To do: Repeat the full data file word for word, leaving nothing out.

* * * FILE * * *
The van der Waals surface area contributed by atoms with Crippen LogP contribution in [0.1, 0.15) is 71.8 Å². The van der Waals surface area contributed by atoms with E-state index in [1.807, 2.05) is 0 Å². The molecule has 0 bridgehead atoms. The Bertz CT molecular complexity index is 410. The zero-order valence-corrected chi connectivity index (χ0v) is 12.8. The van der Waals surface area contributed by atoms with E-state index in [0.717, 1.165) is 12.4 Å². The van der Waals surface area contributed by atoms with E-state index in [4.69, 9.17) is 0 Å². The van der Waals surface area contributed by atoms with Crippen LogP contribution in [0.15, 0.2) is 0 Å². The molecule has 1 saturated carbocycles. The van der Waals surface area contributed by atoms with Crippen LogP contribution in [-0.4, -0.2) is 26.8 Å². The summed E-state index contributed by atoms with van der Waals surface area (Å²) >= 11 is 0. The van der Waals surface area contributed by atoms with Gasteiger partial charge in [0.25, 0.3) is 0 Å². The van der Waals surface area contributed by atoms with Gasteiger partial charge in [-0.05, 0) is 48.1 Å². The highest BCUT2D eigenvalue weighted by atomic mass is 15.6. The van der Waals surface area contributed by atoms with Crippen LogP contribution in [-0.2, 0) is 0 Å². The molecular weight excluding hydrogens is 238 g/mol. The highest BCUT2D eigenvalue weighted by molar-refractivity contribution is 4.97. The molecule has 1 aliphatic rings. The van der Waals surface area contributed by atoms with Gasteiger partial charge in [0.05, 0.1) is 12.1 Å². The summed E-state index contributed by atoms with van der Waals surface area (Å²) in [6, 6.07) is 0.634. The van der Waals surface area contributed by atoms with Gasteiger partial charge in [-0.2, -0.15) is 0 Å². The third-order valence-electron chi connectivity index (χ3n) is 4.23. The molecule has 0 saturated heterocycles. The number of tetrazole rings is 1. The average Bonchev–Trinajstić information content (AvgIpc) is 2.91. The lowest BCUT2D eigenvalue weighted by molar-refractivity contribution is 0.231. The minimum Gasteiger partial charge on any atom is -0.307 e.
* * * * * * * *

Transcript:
The van der Waals surface area contributed by atoms with Crippen LogP contribution in [0.1, 0.15) is 71.8 Å². The van der Waals surface area contributed by atoms with E-state index in [1.807, 2.05) is 0 Å². The molecule has 0 bridgehead atoms. The Bertz CT molecular complexity index is 410. The zero-order valence-corrected chi connectivity index (χ0v) is 12.8. The van der Waals surface area contributed by atoms with E-state index in [0.717, 1.165) is 12.4 Å². The van der Waals surface area contributed by atoms with E-state index in [4.69, 9.17) is 0 Å². The van der Waals surface area contributed by atoms with Crippen LogP contribution in [0.15, 0.2) is 0 Å². The molecule has 1 saturated carbocycles. The van der Waals surface area contributed by atoms with Crippen LogP contribution in [-0.4, -0.2) is 26.8 Å². The summed E-state index contributed by atoms with van der Waals surface area (Å²) >= 11 is 0. The van der Waals surface area contributed by atoms with Gasteiger partial charge in [0.25, 0.3) is 0 Å². The van der Waals surface area contributed by atoms with Gasteiger partial charge in [-0.05, 0) is 48.1 Å². The highest BCUT2D eigenvalue weighted by atomic mass is 15.6. The van der Waals surface area contributed by atoms with Crippen LogP contribution in [-0.2, 0) is 0 Å². The molecular weight excluding hydrogens is 238 g/mol. The highest BCUT2D eigenvalue weighted by molar-refractivity contribution is 4.97. The molecule has 1 aliphatic rings. The van der Waals surface area contributed by atoms with Gasteiger partial charge in [0.05, 0.1) is 12.1 Å². The summed E-state index contributed by atoms with van der Waals surface area (Å²) in [6, 6.07) is 0.634. The van der Waals surface area contributed by atoms with Gasteiger partial charge in [-0.2, -0.15) is 0 Å². The third-order valence-electron chi connectivity index (χ3n) is 4.23. The molecule has 0 saturated heterocycles. The number of tetrazole rings is 1. The average Bonchev–Trinajstić information content (AvgIpc) is 2.91. The lowest BCUT2D eigenvalue weighted by molar-refractivity contribution is 0.231. The minimum Gasteiger partial charge on any atom is -0.307 e.